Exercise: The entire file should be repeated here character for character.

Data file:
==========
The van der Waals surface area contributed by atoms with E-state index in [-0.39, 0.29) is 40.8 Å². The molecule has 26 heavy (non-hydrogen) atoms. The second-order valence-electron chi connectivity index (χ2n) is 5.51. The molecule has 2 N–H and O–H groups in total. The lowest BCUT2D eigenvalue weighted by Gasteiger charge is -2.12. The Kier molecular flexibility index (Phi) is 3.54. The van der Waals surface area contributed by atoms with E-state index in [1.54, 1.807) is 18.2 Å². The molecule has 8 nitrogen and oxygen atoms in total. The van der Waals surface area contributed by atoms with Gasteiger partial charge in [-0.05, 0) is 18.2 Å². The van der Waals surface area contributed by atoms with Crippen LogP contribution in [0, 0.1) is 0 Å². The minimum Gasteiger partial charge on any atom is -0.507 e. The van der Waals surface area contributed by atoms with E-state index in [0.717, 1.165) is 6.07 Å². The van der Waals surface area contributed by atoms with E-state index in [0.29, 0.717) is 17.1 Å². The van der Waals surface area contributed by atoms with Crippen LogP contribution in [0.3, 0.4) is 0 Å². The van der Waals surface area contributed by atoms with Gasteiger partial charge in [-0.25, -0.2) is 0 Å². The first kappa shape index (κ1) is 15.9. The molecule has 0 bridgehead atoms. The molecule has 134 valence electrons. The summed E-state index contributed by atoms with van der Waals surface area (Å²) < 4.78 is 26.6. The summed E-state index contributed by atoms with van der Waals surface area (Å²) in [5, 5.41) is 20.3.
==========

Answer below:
The van der Waals surface area contributed by atoms with E-state index in [-0.39, 0.29) is 40.8 Å². The molecule has 26 heavy (non-hydrogen) atoms. The second-order valence-electron chi connectivity index (χ2n) is 5.51. The molecule has 2 N–H and O–H groups in total. The lowest BCUT2D eigenvalue weighted by Gasteiger charge is -2.12. The Kier molecular flexibility index (Phi) is 3.54. The van der Waals surface area contributed by atoms with E-state index in [1.54, 1.807) is 18.2 Å². The molecule has 8 nitrogen and oxygen atoms in total. The van der Waals surface area contributed by atoms with Gasteiger partial charge in [-0.05, 0) is 18.2 Å². The van der Waals surface area contributed by atoms with Crippen LogP contribution in [0, 0.1) is 0 Å². The minimum Gasteiger partial charge on any atom is -0.507 e. The van der Waals surface area contributed by atoms with E-state index in [0.717, 1.165) is 6.07 Å². The van der Waals surface area contributed by atoms with E-state index in [0.29, 0.717) is 17.1 Å². The van der Waals surface area contributed by atoms with Crippen LogP contribution in [0.3, 0.4) is 0 Å². The van der Waals surface area contributed by atoms with Gasteiger partial charge in [-0.25, -0.2) is 0 Å². The first kappa shape index (κ1) is 15.9. The molecule has 0 bridgehead atoms. The molecule has 134 valence electrons. The summed E-state index contributed by atoms with van der Waals surface area (Å²) < 4.78 is 26.6. The summed E-state index contributed by atoms with van der Waals surface area (Å²) in [5, 5.41) is 20.3.